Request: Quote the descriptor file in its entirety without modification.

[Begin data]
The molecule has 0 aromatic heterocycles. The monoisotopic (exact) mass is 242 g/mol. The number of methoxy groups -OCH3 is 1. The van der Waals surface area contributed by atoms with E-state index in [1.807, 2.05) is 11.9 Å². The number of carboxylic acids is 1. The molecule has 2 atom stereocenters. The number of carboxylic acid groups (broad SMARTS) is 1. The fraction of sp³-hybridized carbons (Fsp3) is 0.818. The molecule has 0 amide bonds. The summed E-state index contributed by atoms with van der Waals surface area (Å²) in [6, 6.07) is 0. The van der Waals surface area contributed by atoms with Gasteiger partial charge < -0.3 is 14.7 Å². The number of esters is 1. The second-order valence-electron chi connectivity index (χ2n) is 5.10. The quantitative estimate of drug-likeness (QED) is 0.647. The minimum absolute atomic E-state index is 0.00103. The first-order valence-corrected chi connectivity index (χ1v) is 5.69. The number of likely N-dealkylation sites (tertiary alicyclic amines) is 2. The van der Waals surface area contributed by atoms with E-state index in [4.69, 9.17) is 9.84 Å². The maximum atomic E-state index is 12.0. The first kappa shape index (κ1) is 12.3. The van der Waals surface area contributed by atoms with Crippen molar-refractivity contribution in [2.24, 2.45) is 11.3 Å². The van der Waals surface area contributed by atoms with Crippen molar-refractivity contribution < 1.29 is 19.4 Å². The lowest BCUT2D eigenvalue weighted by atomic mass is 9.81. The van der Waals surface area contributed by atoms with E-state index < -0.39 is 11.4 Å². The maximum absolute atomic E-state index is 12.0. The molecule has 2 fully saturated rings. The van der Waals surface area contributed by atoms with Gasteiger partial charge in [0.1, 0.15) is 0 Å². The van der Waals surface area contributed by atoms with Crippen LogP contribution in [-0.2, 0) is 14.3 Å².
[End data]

The molecule has 0 aromatic heterocycles. The monoisotopic (exact) mass is 242 g/mol. The number of methoxy groups -OCH3 is 1. The van der Waals surface area contributed by atoms with E-state index in [1.807, 2.05) is 11.9 Å². The number of carboxylic acids is 1. The molecule has 2 atom stereocenters. The number of carboxylic acid groups (broad SMARTS) is 1. The fraction of sp³-hybridized carbons (Fsp3) is 0.818. The molecule has 0 amide bonds. The summed E-state index contributed by atoms with van der Waals surface area (Å²) in [6, 6.07) is 0. The van der Waals surface area contributed by atoms with Gasteiger partial charge < -0.3 is 14.7 Å². The number of esters is 1. The second-order valence-electron chi connectivity index (χ2n) is 5.10. The quantitative estimate of drug-likeness (QED) is 0.647. The minimum absolute atomic E-state index is 0.00103. The first-order valence-corrected chi connectivity index (χ1v) is 5.69. The number of likely N-dealkylation sites (tertiary alicyclic amines) is 2. The van der Waals surface area contributed by atoms with E-state index in [4.69, 9.17) is 9.84 Å². The maximum atomic E-state index is 12.0. The first kappa shape index (κ1) is 12.3. The van der Waals surface area contributed by atoms with Crippen molar-refractivity contribution in [2.24, 2.45) is 11.3 Å². The van der Waals surface area contributed by atoms with Crippen molar-refractivity contribution < 1.29 is 19.4 Å². The lowest BCUT2D eigenvalue weighted by atomic mass is 9.81. The van der Waals surface area contributed by atoms with E-state index < -0.39 is 11.4 Å². The maximum absolute atomic E-state index is 12.0. The molecule has 2 fully saturated rings. The van der Waals surface area contributed by atoms with Gasteiger partial charge in [0.1, 0.15) is 0 Å². The van der Waals surface area contributed by atoms with Crippen LogP contribution in [-0.2, 0) is 14.3 Å².